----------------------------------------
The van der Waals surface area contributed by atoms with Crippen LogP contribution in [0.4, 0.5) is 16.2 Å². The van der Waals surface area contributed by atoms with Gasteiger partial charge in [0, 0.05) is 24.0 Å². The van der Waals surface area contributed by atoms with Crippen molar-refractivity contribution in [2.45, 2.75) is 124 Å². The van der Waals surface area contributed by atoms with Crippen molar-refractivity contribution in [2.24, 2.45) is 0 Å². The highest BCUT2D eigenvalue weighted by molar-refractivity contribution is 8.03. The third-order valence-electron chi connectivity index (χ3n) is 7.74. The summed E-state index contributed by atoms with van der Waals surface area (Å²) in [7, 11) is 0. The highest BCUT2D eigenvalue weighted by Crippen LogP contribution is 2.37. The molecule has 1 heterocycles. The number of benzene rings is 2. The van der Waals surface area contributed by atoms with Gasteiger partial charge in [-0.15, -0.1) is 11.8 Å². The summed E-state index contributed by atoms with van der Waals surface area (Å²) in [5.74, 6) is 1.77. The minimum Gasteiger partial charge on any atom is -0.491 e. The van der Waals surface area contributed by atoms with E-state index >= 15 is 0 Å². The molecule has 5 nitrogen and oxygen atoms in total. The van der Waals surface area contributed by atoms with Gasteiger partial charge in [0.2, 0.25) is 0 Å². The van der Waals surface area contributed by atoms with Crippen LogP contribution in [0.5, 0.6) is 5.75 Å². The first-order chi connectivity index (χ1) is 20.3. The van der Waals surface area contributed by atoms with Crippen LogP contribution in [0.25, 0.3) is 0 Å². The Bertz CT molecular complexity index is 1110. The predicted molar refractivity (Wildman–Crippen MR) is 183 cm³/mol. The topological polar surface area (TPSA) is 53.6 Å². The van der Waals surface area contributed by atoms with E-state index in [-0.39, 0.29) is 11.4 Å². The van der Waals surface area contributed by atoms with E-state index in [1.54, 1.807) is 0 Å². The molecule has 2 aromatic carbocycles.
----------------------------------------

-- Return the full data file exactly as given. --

The van der Waals surface area contributed by atoms with Crippen LogP contribution in [0.4, 0.5) is 16.2 Å². The van der Waals surface area contributed by atoms with Gasteiger partial charge in [0, 0.05) is 24.0 Å². The van der Waals surface area contributed by atoms with Crippen molar-refractivity contribution in [2.45, 2.75) is 124 Å². The van der Waals surface area contributed by atoms with Crippen molar-refractivity contribution in [2.24, 2.45) is 0 Å². The highest BCUT2D eigenvalue weighted by molar-refractivity contribution is 8.03. The third-order valence-electron chi connectivity index (χ3n) is 7.74. The summed E-state index contributed by atoms with van der Waals surface area (Å²) in [7, 11) is 0. The highest BCUT2D eigenvalue weighted by Crippen LogP contribution is 2.37. The molecule has 1 heterocycles. The number of benzene rings is 2. The van der Waals surface area contributed by atoms with Gasteiger partial charge in [-0.15, -0.1) is 11.8 Å². The summed E-state index contributed by atoms with van der Waals surface area (Å²) in [5.74, 6) is 1.77. The minimum Gasteiger partial charge on any atom is -0.491 e. The van der Waals surface area contributed by atoms with E-state index >= 15 is 0 Å². The molecule has 5 nitrogen and oxygen atoms in total. The van der Waals surface area contributed by atoms with Gasteiger partial charge in [0.2, 0.25) is 0 Å². The van der Waals surface area contributed by atoms with Crippen LogP contribution in [0.5, 0.6) is 5.75 Å². The first-order chi connectivity index (χ1) is 20.3. The van der Waals surface area contributed by atoms with Crippen LogP contribution in [0.25, 0.3) is 0 Å². The Bertz CT molecular complexity index is 1110. The predicted molar refractivity (Wildman–Crippen MR) is 183 cm³/mol. The topological polar surface area (TPSA) is 53.6 Å². The van der Waals surface area contributed by atoms with E-state index in [-0.39, 0.29) is 11.4 Å². The van der Waals surface area contributed by atoms with E-state index in [1.54, 1.807) is 0 Å². The molecule has 2 aromatic carbocycles.